Recently I’ve been preparing to teach two intensive short-term workshops––one here, and one here––and I have therefore been immersed in one of my favorite activities. Re-reading. I have re-read Cheever, Munro, Didion, Ozick, Dillard, Virginia Wolff, and also dipped in and out of favorite passages in modern memoirs, and instructive first and last sentences. I have been thinking about sentences, structure, character, setting, voice, tone, plot. The new chaise I bought for my office is covered, just as I imagined it would be when I bought it, with books and papers. And my mind is full, almost bursting, with thoughts about the creative process.
I confess that I have mixed feelings when it comes to teaching craft. There are brilliant teachers of craft, and I know they don’t feel the same way I do about it. When I think of teaching craft, I picture myself standing beside an old car, perhaps a vintage car, that has run efficiently and without incident for many years, and deciding, just for the hell of it, to open its hood and poke around. Oooh, what’s this? A piston? What’s a piston? I’ve been driving for years, without knowing, or needing to know. I often tell my students that if they’re sitting down to write while thinking about structure, point of view, setting, voice, plot, they’re setting themselves up for misery. That kind of self-consciousness has no place in the creative process. There is an intuitive freedom in the getting down of a first draft, and so often, students make the mistake of thinking that the burnished prose of published, completed work just came out that way. It almost never does. It takes draft after draft after draft, and at a certain point, it may require knowing what a piston is. So to speak. But not when beginning! Never at the beginning!
Lately I have been enduring a time of waiting. I’m working on my book about writing, but my next novel is proving elusive–as, if I am completely honest with myself–my novels always do. It’s only when I reach a point of true despair that I begin to see through the forest to the next work of fiction. I can’t fake this despair and fool the muse. It doesn’t help to tell myself that this always happens and eventually I will find my way. This time, I am convinced, it’s different. I have nothing. My interior life a blank slate. Yesterday, while re-reading an interview with Cynthia Ozick, I came across this gem: “The only thing more tormenting than writing is not writing.” I took comfort in this, as I always do from the words of my fellow writers. And, in the meantime, I wait for what Ozick calls my “private heart” to once again reveal itself to me. “It’s probably impossible to define,” she writes, “but it’s not what the writer does––breakfast, schedule, social outings––but what the writer is. The secret, contemplative self. An inner recess wherein insight occurs.”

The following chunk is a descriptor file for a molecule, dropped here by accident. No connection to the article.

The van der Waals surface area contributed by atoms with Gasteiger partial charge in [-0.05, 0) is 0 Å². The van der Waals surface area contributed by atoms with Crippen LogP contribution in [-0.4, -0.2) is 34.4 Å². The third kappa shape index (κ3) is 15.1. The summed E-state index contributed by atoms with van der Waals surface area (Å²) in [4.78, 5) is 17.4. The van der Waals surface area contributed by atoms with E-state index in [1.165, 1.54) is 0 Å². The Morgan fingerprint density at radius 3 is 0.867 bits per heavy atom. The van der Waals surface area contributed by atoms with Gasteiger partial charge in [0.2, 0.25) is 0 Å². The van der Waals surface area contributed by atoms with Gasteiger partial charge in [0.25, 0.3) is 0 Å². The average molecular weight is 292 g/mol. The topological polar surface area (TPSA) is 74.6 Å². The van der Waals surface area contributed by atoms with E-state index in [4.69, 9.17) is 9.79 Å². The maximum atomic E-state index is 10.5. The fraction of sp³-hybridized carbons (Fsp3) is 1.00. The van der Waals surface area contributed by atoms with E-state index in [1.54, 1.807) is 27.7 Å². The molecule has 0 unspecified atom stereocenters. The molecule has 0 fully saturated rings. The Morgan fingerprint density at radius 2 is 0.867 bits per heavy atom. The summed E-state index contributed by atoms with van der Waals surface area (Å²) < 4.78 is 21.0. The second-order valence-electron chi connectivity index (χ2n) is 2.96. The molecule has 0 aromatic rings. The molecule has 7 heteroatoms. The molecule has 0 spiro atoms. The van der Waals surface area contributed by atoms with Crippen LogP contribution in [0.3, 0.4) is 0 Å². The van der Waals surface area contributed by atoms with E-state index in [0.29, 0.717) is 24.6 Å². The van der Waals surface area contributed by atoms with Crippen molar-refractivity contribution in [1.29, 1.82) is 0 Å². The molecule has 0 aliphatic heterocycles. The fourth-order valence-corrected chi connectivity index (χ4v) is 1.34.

Ozick goes on to say something that I want to impart to my students over this next month, on these two retreats: “The writers self is perhaps coextensive with one of the writer’s sentences. It seems to me that more can be found about a writer in any single sentence in a work of fiction, say, than in five or ten full-scale biographies. Or interviews!”
This strikes me as a deep and powerful truth. And it exists in the place that knowledge of craft cannot touch. It exists in the dark recesses of waiting. Of enduring. Of reading and re-reading and thinking and not willing anything into being, but rather, allowing the possibility for a whole new shape to form.